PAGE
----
Kobe Bryant was not my favorite player. Probably wasn’t yours, either. Still, everyone knows he was one of the greatest.
Kobe created tremendous amounts of success for his team and also earned numerous personal records and awards. He built his career on the foundation of perseverance, grit, and skill. Which are all traits entrepreneurs should work to develop.
If put into a business context, Kobe’s on-court success is like Mark Zuckerberg’s or Elon Musk’s. He is not a Jeff Bezos, Warren Buffett, or Bill Gates — that would be Michael Jordan. Still, as one of the greatest of all time, the way he approached the game has never been equaled.
Last night, his two jersey numbers, No. 8 and No. 24, were retired by his team, the Los Angeles Lakers. Most of the time, an athlete’s accomplishments stay on the court. Yet, Kobe’s legacy reaches far beyond the hardwood.
Here are three lessons Kobe’s career gifted to the business world:
Kobe always performed. He never took a night off.
Additionally, he stayed a Laker for his entire career. Not many athletes play for only one team, let alone for 20 years. Bryant focused on making his situation the best it could possibly be. His mental stamina and control allowed him to push through the hard times to create the life he wanted.
He didn’t jump ship when the situation got hard or wasn’t perfect. He did what he had to do to make it better for years. This shows extreme perseverance.
If you take that same level of loyalty and apply it to your craft, to your teams, to your clients, you will also create success.
Kobe would train longer and with more attention to detail than anyone else. Shaq even commented that Kobe practiced all his moves without a ball, for hours, visualizing and physically doing the work.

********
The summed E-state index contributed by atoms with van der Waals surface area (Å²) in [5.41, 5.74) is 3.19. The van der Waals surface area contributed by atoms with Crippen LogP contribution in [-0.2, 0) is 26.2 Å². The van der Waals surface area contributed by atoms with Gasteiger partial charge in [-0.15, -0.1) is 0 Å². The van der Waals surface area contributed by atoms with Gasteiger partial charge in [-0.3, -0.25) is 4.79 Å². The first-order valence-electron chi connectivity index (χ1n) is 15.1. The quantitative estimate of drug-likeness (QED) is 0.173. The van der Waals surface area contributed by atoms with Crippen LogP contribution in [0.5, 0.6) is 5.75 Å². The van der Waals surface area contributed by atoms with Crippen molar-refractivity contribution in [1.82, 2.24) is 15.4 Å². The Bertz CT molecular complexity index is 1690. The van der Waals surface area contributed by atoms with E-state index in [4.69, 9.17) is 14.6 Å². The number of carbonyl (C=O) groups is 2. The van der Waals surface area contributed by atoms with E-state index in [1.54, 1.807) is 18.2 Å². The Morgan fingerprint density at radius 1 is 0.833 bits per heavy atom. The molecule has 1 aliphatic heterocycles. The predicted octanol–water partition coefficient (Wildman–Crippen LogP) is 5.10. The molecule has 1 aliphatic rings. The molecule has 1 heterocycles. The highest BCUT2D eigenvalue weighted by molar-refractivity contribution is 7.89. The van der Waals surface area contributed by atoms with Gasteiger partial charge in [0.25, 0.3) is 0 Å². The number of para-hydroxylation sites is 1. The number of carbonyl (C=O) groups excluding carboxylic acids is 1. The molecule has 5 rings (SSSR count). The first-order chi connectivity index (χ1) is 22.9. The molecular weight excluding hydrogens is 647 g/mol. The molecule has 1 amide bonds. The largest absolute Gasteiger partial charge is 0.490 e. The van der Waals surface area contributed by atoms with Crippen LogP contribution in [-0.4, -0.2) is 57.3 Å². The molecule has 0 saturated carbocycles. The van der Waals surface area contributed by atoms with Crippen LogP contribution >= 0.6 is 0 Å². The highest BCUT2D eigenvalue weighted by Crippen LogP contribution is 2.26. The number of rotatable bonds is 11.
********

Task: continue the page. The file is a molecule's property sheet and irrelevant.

The stories about his dedication are legendary. The kinds of tales that Gary V would be proud of.
Stories of how he was always soaked in sweat by 5 a.m. Every. Single. Day. Even after he was an All-Star, NBA champion, and an Olympian.
Stories of how, throughout his career, he never let anyone beat him into the gym and definitely never let anyone leave after him.
Stories of how, on game days, he always made sure to have 800 makes before tip-off.
Kobe did the work–his work ethic was insane. Your passion and energy always shine through. If you want something, you will do the work.
Kobe took control of every situation. Even when it wasn’t his fault, his problem, or his to control in the first place. He made sure to not just take action, but to also mentally own the result of everything. If the game was on the line, he wanted to shoot. He always guarded the other team’s best player. He never passed the responsibility to others if he could carry the load.
When asked how he approached obstacles, Kobe said: “Everything negative — pressure, challenges — is an opportunity for me to rise.”
If all entrepreneurs would accept this level of responsibility for their performance, there would be more unicorns out there. Entrepreneurs rise and fall on the basis of their mental fortitude, their ability to not let outside influences affect their inner belief.
Kobe was driven by his personal desire to be the best and to win.
Kobe said: “I’ll do whatever it takes to win games, whether it’s sitting on a bench waving a towel, handing a cup of water to a teammate, or hitting the game-winning shot.”
If you want to win as bad as Kobe did, you will stay consistent, you will work hard, and you will develop your mental toughness. In short, when you want to win you will find a way to succeed because your mindset and your actions won’t allow anything else.
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Originally published at www.inc.com